I've been organizing my teacher posters and I came across these old posters my mother found at a garage sale in St. Catharines. The first six posters come from a reading series. The name of the series escapes me, but the central character was a boy called Pat. He had a pet dog named Mr. Mugs. My mom used these books when she was teaching in the seventies, so I'll get the name from her.
Back in the sixties, boys would make sure dad was comfy after a hard day at the office.
Pat and Cathy frolicking on the lawn.
Chasing Mr. Mugs.
Girl power!
Ahh Mom - a jumbo jet! How did you know?
Cowboy rollerskates. I need a pair.
Sixties holiday fun.
I liked this poster. Too bad the teacher was hole punch happy.
Seventies book club poster.

Thursday, August 27, 2009

Your Daily Cup of Cute: Rocky in a Funnel

My next-door-neighbour Rosa has become a first-time pet owner late in life. Rocky is her pride and joy. The poor pooch went for the big snip this week and now he must wear this funnel for a few days to prevent him from licking his netherlands.

Here's Rosa. I love her to bits. I have to photograph her pasta sauce-making kitchen for a future post. Her basement literally looks like an Italian grocery store.

Speaking of Canadian dogs, here's a clip from another old chestnut of a show. I never did see The Littlest Hobo when I was a kid, but when Duncan was a baby, it was the only thing on TV in the early hours of the morning, so I watched episode after episode while feeding him.

Monday, August 24, 2009

The Siren Song of Value Village Calleth Again

Is there ever a bad time to thrift? Probably not. Today was Duncan's birthday and we did plenty of fun stuff throughout the day. We're enjoying the remains of the summer, but the school year is around the corner and I had to stop by a copy shop on Danforth this afternoon. I was going to do a bunch of copying and laminating, but I was mortified when I was told they charge $3.50 to have one 8.5 X 11 sheet laminated. As we left the store, I looked across the street and what do I see? Woodbine Value Village, of course. "Come," it cooed. "I've got stuff you like. You know you want to come in..." Well, alright then.
This canary yellow mixing bowl cost $3.99. We have several mixing bowls, but I don't actually have a big Pyrex mixing bowl. I think the Pyrex disease has set in. Is there an ointment available?
This pixie-sized salad spinner isn't vintage, but I just couldn't refuse it for $1.49. I love the mint green colour. Very grandmother's kitchen cupboards circa 1963. Not that I was around back then, but I can only imagine.
I try not to put my more mundane purchases on the blog, but I was tickled to buy such a huge stack of construction paper at a thrift store for $3.99. It also came with a Sodoku book (which will go to my brainiac mother, since I'm too right-brained and impatient for these number puzzles).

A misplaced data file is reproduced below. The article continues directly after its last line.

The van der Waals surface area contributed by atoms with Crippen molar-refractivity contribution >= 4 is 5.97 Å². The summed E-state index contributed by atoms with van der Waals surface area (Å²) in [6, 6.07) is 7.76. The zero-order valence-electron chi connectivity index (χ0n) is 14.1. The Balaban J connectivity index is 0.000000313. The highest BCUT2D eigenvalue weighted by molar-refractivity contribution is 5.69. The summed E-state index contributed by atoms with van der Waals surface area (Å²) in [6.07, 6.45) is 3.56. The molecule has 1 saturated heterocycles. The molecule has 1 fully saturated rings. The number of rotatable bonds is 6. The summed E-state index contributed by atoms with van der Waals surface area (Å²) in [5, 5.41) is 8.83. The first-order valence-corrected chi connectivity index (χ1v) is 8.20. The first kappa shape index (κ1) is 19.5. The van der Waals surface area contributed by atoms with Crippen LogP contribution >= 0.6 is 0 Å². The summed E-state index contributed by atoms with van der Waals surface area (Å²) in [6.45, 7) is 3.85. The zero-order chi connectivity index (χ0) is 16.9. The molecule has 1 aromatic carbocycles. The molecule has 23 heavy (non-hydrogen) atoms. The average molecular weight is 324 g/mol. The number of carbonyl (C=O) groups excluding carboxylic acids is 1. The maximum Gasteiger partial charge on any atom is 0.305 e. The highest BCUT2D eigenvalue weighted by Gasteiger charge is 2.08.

The construction party pack also came with this "Sweet Teen Scrapbook Kit. " I'll likely give it to my tweeniebopper niece who is lovely and talented in the arts and crafts department. I love the happy teens on the cover. Those were the days...
Once again, Duncan found himself precariously perched on the bike seat as mom wobbled down the street with a basket and bags brimming with thrifted finds as well as our park toys from earlier. Turning onto a side street, I noticed that someone had tossed this wonderful Tonka toy in the garbage. Duncan had to have it. He tells me it's a front end loader. I'll take his word for it.
Here's the happy birthday boy in his dirt pile with his junked jewel. He did get some swish new gifts today, but he seemed just as happy with this cast-off from the curb. Go figure.

Look Who's Four!

Happy Birthday Duncan!

For your viewing pleasure it's...


Sunday, August 23, 2009

Name Change Coming

I am seriously considering changing the name of this blog while it's still in its early days. Although I do like to poke around people's stuff at garage sales, I think the name doesn't truly reflect the vintage bent of this blog. I'm trying to find a name that's not too twee-diddly-dee-dee, or sound like an antique shop. I'm open to suggestions.

Thanks again to all who have been stopping by for a gander at my goodies. I love the sense of community amongst us thrifty bloggers. Thanks too for all who have added me as a link to their own blogs. It's hard establishing yourself as a blogger without this kind of support.

Song of the Week #8 Gnarls Barkley's "Crazy"

Soulful and funky music with a hint of melancholy. What's not to love about this song? I lose my mind at least twice a day, so I'm all over the lyrics. Enjoy!

Saturday, August 22, 2009

The Find and a Few Finds of My Own